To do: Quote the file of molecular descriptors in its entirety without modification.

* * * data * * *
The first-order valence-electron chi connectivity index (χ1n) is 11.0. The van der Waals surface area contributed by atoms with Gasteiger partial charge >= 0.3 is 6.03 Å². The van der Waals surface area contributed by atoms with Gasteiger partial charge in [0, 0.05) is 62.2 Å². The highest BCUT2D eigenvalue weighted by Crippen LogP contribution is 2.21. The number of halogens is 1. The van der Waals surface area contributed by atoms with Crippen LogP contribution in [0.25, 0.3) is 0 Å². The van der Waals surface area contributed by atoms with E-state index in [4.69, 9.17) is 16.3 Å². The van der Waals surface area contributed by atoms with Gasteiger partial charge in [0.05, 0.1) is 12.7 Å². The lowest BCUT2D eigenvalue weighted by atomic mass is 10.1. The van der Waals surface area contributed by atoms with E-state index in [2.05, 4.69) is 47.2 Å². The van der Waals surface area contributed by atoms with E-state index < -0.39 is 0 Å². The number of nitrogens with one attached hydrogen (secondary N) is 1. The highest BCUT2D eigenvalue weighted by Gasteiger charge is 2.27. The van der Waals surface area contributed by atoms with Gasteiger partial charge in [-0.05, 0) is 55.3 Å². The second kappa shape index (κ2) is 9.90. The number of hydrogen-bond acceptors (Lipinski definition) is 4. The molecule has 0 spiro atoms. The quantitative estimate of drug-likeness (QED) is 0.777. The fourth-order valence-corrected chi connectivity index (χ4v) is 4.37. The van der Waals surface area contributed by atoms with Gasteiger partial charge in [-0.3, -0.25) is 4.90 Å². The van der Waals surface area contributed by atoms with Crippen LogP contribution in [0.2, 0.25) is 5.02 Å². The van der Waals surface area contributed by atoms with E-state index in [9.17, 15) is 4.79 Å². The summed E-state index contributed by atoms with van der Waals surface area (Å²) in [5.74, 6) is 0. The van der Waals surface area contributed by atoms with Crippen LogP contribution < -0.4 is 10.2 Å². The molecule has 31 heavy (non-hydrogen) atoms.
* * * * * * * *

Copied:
The first-order valence-electron chi connectivity index (χ1n) is 11.0. The van der Waals surface area contributed by atoms with Gasteiger partial charge >= 0.3 is 6.03 Å². The van der Waals surface area contributed by atoms with Gasteiger partial charge in [0, 0.05) is 62.2 Å². The highest BCUT2D eigenvalue weighted by Crippen LogP contribution is 2.21. The number of halogens is 1. The van der Waals surface area contributed by atoms with Crippen LogP contribution in [0.25, 0.3) is 0 Å². The van der Waals surface area contributed by atoms with E-state index in [4.69, 9.17) is 16.3 Å². The van der Waals surface area contributed by atoms with Gasteiger partial charge in [0.05, 0.1) is 12.7 Å². The lowest BCUT2D eigenvalue weighted by atomic mass is 10.1. The van der Waals surface area contributed by atoms with E-state index in [2.05, 4.69) is 47.2 Å². The van der Waals surface area contributed by atoms with E-state index < -0.39 is 0 Å². The number of nitrogens with one attached hydrogen (secondary N) is 1. The highest BCUT2D eigenvalue weighted by Gasteiger charge is 2.27. The van der Waals surface area contributed by atoms with Gasteiger partial charge in [-0.05, 0) is 55.3 Å². The second kappa shape index (κ2) is 9.90. The number of hydrogen-bond acceptors (Lipinski definition) is 4. The molecule has 0 spiro atoms. The quantitative estimate of drug-likeness (QED) is 0.777. The fourth-order valence-corrected chi connectivity index (χ4v) is 4.37. The van der Waals surface area contributed by atoms with Gasteiger partial charge in [-0.3, -0.25) is 4.90 Å². The van der Waals surface area contributed by atoms with Crippen LogP contribution in [0.2, 0.25) is 5.02 Å². The van der Waals surface area contributed by atoms with E-state index in [9.17, 15) is 4.79 Å². The summed E-state index contributed by atoms with van der Waals surface area (Å²) in [5.74, 6) is 0. The van der Waals surface area contributed by atoms with Crippen LogP contribution < -0.4 is 10.2 Å². The molecule has 31 heavy (non-hydrogen) atoms.